Peer network use cases

The peer network can be used for:

The peer network use cases describe how trading partners are distributed in each case.

Disaster recovery

By setting up multiple peer instances of the trading engine (ideally located at different physical sites), trading partners can be continuously replicated to a hot-backup instance of Interchange.

Swapping between the production and backup instances is handled outside of Interchange by way of network routing configured by the peer network user. For example, given an external URL such as http://edi.myco.com/exchange/myco, the network could be set up to route requests for edi.myco.com internally to IP address 10.10.1.1 if the production instance is active or to 10.10.1.2 if the backup instance is active.

Production and backup peers:

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Staging environment

The peer network enables you to provide a staging environment for trading communities to perform test trading with new partners before the partners are promoted to the production trading environment.

In this use case, a staging instance of Interchange is set up as a peer of the production instance. The staging peer may have different application and trading exchanges than the production peer.

The following are possible steps for promoting a trading partner from the staging peer to the production peer.

  1. Set up or import the new partner on the staging peer.
  2. Export the staging peer’s trading community profile and send it to the new partner, who imports the profile as a partner profile on the partner’s system.
  3. Perform test trading as needed between the staging peer and the new trading partner’s system.
  4. At promotion time, use the trading partner cloning wizard in the staging peer to send the trading partner's changes to the production peer.
  5. Export the production peer’s trading community profile and send it to the new partner, who imports the profile as a partner profile on the partner’s system. If the production partner uses the same name or routing ID as the staging profile, tell the partner to select the "replace" option during import.
  1. The following figure shows the relationship between a single staging peer and a single production peer. Note that only the staging peer sends trading partner definitions, and only does so manually using the cloning wizard.

A staging environment could be comprised of multiple tiers (development, staging, production). The following figure shows a case with several staging peers and one production peer. In this example, new trading partners are promoted manually in phases until finally promoted to the production peer.

The following figure shows the relationship in a peer network with multiple staging peers and multiple production peers.

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Large-scale and global enterprises

There are constraints imposed by the amount of data that can flow through shared physical resources such as the database, network and file system. At some point, a Interchange cluster cannot be scaled further by adding more processing nodes. A peer network has the potential for almost unlimited scaling because each peer is connected to a separate network, database and file system.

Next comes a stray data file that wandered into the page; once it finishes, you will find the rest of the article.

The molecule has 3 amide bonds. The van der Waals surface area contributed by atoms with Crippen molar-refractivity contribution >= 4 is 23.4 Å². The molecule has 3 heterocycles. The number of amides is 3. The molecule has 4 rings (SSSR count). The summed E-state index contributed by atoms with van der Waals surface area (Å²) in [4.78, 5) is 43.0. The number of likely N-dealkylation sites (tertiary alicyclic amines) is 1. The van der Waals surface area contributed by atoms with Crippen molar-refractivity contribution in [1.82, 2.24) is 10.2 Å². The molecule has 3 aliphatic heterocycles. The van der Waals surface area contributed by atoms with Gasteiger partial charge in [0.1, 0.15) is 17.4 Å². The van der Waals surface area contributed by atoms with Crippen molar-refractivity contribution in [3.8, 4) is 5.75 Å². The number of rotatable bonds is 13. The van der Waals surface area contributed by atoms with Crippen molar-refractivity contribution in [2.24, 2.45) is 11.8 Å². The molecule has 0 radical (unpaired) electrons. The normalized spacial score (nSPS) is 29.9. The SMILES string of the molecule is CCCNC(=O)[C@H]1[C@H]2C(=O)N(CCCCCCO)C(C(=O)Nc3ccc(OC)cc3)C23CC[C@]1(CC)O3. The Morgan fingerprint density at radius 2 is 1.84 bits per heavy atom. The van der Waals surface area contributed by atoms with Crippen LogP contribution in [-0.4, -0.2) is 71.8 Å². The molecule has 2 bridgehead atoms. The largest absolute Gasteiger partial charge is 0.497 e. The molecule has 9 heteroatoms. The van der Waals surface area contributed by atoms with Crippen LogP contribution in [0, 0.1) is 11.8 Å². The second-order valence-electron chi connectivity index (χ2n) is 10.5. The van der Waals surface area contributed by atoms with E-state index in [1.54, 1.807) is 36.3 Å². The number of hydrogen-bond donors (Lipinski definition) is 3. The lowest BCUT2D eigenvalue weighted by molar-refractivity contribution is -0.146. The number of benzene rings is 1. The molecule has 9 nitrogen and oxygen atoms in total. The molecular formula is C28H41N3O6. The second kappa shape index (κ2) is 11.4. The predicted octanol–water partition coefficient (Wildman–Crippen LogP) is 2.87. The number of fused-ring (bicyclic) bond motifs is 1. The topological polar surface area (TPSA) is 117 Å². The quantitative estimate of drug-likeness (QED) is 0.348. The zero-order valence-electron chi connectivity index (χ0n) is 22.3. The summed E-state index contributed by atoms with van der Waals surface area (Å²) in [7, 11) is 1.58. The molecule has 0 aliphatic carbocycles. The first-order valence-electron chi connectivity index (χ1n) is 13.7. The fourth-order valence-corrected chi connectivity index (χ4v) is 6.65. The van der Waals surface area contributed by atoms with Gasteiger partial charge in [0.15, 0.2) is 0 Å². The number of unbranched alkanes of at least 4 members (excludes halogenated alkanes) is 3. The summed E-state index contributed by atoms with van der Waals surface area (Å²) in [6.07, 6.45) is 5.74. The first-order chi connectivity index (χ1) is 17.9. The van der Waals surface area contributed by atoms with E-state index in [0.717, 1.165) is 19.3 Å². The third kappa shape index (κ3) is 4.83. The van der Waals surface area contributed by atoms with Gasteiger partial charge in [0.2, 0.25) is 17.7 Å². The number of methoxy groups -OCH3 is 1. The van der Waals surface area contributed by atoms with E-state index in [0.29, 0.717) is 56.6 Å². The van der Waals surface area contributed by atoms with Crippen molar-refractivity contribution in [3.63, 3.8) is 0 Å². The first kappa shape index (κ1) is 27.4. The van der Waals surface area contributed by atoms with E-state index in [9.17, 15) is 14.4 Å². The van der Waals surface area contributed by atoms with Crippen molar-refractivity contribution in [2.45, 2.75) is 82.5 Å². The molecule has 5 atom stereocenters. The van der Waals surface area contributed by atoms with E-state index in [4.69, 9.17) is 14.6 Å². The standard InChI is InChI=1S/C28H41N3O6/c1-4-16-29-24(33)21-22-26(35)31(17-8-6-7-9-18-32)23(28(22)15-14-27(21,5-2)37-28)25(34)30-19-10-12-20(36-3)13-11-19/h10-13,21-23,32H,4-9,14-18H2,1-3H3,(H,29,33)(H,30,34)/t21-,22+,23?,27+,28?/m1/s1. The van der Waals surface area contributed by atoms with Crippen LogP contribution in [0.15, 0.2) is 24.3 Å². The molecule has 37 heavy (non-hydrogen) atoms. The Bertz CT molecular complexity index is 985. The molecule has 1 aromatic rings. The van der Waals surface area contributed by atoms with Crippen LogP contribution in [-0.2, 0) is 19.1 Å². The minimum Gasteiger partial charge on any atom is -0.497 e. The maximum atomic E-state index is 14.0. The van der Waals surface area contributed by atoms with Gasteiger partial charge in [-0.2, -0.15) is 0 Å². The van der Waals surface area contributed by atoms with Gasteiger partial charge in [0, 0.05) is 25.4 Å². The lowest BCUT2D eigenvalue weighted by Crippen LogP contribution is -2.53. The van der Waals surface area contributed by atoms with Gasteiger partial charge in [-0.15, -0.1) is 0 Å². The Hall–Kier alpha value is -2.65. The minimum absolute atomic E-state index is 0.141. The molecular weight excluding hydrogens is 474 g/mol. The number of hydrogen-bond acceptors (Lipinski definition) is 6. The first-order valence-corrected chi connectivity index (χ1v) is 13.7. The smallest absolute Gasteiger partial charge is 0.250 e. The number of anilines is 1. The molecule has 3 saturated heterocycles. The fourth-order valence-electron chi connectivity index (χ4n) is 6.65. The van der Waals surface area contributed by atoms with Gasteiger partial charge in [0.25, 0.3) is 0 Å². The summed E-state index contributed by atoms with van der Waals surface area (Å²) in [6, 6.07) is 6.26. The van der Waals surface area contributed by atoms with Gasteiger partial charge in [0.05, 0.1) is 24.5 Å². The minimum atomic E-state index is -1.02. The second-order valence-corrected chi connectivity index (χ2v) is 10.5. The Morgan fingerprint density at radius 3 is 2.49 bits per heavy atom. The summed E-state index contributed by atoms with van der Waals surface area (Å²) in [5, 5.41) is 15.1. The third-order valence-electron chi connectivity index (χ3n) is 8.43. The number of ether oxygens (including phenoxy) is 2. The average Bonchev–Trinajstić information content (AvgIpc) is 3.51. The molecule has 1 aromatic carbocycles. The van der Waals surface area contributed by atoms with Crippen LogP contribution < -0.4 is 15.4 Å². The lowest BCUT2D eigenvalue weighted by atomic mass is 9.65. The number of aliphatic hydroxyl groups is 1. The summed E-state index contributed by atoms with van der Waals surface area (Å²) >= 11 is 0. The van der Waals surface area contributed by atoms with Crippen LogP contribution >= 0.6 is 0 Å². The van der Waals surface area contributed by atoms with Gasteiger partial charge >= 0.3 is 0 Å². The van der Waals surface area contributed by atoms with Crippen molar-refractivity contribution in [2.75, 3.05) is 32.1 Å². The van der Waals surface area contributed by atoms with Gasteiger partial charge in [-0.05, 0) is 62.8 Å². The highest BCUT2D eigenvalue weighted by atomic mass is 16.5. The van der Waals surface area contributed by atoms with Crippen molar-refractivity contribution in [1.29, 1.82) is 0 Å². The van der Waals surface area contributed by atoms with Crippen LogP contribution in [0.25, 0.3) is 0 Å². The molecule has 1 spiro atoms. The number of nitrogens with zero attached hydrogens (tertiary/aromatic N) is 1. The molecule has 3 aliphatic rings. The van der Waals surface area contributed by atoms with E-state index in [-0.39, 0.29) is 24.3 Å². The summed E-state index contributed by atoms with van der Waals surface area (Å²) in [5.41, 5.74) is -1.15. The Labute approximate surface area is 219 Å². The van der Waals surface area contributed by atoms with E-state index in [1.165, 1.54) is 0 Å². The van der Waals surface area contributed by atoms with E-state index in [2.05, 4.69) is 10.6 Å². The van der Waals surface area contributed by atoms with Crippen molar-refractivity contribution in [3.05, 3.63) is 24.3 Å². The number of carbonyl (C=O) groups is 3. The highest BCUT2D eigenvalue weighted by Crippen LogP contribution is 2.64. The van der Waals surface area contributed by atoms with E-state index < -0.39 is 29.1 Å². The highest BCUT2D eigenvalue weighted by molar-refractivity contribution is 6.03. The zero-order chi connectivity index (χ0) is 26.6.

Peers could be physically located at the same site or different sites. Moreover, each peer could integrate with a different back-end system. Alternatively, the same thing could be achieved by configuring the network with symbolic host and file system path names that map to different physical resources for each peer.

In a global enterprise case, peers can be widely dispersed geographically. For a global enterprise, as well as for the large-scale case, a peer network offers:

  • Redundancy.
  • Support for heterogeneous environments in which peers run on different operating systems (UNIX, Linux, Windows) and have different databases (Oracle, SQL Server, DB2, MySQL).
  • Ability for each peer to have different application exchanges for efficiently interfacing with local back-end systems.

The peer network is resistant to catastrophic failures at individual sites because physical hardware, processing capacity and configuration information are duplicated across multiple sites. However, if all nodes for one peer fail, some messages in-flight at that moment could be delayed until that peer is restarted. This is due to the loosely coupled nature of the peer network. In comparison, no in-flight messages are affected when a cluster node fails within a given Interchange instance.

The following figure shows an example of a large-scale or global peer network. Staging, backup and production peers are part of the network example. Notice how a peer’s role dictates whether trading partners flow automatically or manually.

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Staging for upgrades

Before upgrading to a higher version of Interchange, you can first upgrade one peer cluster and conduct tests to make sure the upgraded software performs to expectations. Then you can install the upgrade for the other peer clusters.

The following figure shows an upgrading case between two production peer clusters. Normally, both peers would auto-clone trading partnes to each other. During an upgrade, however, auto-cloning is turned off. Peer 1 suspends production trading and installs the upgraded software. Peer 2 continues operating as a production system. This presumes that a load balancer, if used, is re-directing all trading traffic to peer 2. After a period of testing on peer 1, peer 2 manually clones any changed or new trading partners to peer 1. Peer 2 suspends production, and peer 1 goes back into production. Peer 2 installs the upgrade. Following testing on peer 2, peer 1 manually clones any changed or new trading partners to peer 2. Finally, both upgraded peers turn auto-cloning back on and resume production.

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